Thanks go too to my friends from my church popping in with meals and flowers, and all the neighbours who looked out for us when we needed help with things like keeping our garden tidy, mowing lawns etc. and my colleagues from work who allowed me some slack when I was getting overwhelmed.  I thank God for my stroke, without who I would not have known the wonderful support of my family, friends, neighbours, colleagues, Headway and the NHS. 

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Good afternoon and a warm welcome to BTG.  You will find much help and support from members of a wide mix of ages and degrees of brain trauma severity. Reading their experiences will be invaluable to you as you deal with your own recovery.


The stresses of your husband`s brain tumour surgery, then dealing with your own brain haemorrhage will have been such a dramatic and emotional time for you all. It is great to hear that it has brought you family and friends together as they have sought to support you both in these early days.


Your decision to take immediate retirement will certainly increase your recovery chances. 


Twelve months on you will be adjusting well to any restraints caused by your bleed, and I am sure that you will still be trying to improve too. Being patient and accepting change is so important.


Please continue to post with your thoughts and any questions you may have, and take time to look into the BTG  Green Room to follow the daily light banter from our members. 


Best wishes to you and your husband.




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Hello and another welcome to BTG...My goodness you and your family have been through quite a lot.  You certainly had a wonderful support group and wonderful medical health that helped you through all this.  Reading that you are able to enjoy your retirement and relax...how wonderful, I know we have never met but I sit here in USA happy inside for you.  


"I thank God for my stroke"...I am very moved by this...as it let you see what wonderful support you have....

Your letter is very inspiring, thank you writing and I hope you continue to visit BTG...you have much to share .  

I feel like I am looking for the good that came from my stroke...sometimes I think I see it but it seems illusive and I am unable to hold on to it...


I wish you and yours all the best health and joy in life..


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Hi Winkie,


We go through this and I realised what a good family I had 2 of my sisters sang to me, Hubby and Daughter took it in shifts. 


After my bleed I had 1 year of getting Ventriculitis  UTI and then Sepsis..They say I spoke but never made much sense, still nothing changes xx When eating food in hospital I thought I was in a cafe with Daughter and silly things my brain only kept me in good times.  


You have had a bad time of it also so be of good heart sing and smile whenever possible, as my Brother when he knew I was going to be okay, he visited me and we sang all old time songs as we did as kids.  Hope all is well for you now and hubby is getting better.  Wishing you all the best and hope to see you in Green Room one day ..This site is a good place to give vent to feelings. xxxxxx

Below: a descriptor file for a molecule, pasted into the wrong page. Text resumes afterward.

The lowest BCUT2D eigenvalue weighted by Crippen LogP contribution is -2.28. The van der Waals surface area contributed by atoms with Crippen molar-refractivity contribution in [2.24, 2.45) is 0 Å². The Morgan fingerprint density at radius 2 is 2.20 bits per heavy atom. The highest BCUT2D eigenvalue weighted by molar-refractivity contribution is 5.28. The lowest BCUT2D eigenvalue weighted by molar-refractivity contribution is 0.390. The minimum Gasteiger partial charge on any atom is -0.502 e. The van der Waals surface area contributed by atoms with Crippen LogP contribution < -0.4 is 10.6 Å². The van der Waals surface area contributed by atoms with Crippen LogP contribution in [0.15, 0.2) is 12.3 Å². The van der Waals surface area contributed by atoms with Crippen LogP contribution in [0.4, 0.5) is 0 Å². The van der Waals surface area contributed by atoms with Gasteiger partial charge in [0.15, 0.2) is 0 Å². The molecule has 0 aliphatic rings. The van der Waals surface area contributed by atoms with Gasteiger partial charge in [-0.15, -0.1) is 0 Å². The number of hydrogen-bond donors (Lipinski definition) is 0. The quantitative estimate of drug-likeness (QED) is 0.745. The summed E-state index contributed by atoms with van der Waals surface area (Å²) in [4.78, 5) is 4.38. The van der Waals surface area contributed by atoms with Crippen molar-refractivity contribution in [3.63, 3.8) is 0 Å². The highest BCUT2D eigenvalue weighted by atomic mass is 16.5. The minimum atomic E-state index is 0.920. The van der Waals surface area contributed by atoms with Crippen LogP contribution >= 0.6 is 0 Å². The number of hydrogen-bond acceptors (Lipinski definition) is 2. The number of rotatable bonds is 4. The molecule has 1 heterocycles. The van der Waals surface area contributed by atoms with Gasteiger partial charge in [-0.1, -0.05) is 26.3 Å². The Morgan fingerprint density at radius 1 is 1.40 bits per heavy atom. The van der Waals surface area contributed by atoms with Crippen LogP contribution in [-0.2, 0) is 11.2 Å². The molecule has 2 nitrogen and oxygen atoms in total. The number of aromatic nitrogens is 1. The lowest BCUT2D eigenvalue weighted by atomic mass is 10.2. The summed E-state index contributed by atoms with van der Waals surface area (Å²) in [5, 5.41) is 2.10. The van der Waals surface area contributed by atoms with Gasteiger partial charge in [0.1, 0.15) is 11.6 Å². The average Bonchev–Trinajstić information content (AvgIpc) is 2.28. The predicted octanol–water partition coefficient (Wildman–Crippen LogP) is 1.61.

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Support, advocacy , care and love are crucial parts of healing and adjusting post a brain event as significant as a SAH. It sounds like you are surrounded by all this and so continue to embrace this and ask for help when you need it and give yourself the time you need to continue to improve and build 



i hope your mum and husband are both doing well .


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Thank you Everyone (Swishy, Subzero, Winb143, Daffodil) for your good words. I am having to learn to ask for support, help and advice etc. because I have always been proud to be independent. I have found that it was wrong to be proud of my independence. It doesn’t allow people to be blessed by helping me. I have to ask for and accept the help when I need it. I think it is giving me more humility - and I feel better for it. 


Thanks for asking about my family. My Mum has recently been diagnosed with Vascular Dementia so is living in a care home now which is near my own home. My husband had another bout of Sepsis a few months ago, and heart failure and cardiomyopathy so will have a pacemaker with a defibrillator fitted in the near future. He is hoping, and looking forward to, his  va-va-voom (energy) returning, but has already made great progress so far. We are both determined to make the most of our retirement. 

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  • 2 weeks later...

Perhaps one day Winkie, when you feel okay we will see you in Green room it is under Forums.


Sounds like you have enough to keep you going for a while though !! We are here for you if you need to chat.


So good luck to you and yours  xxxxx


Win xxxx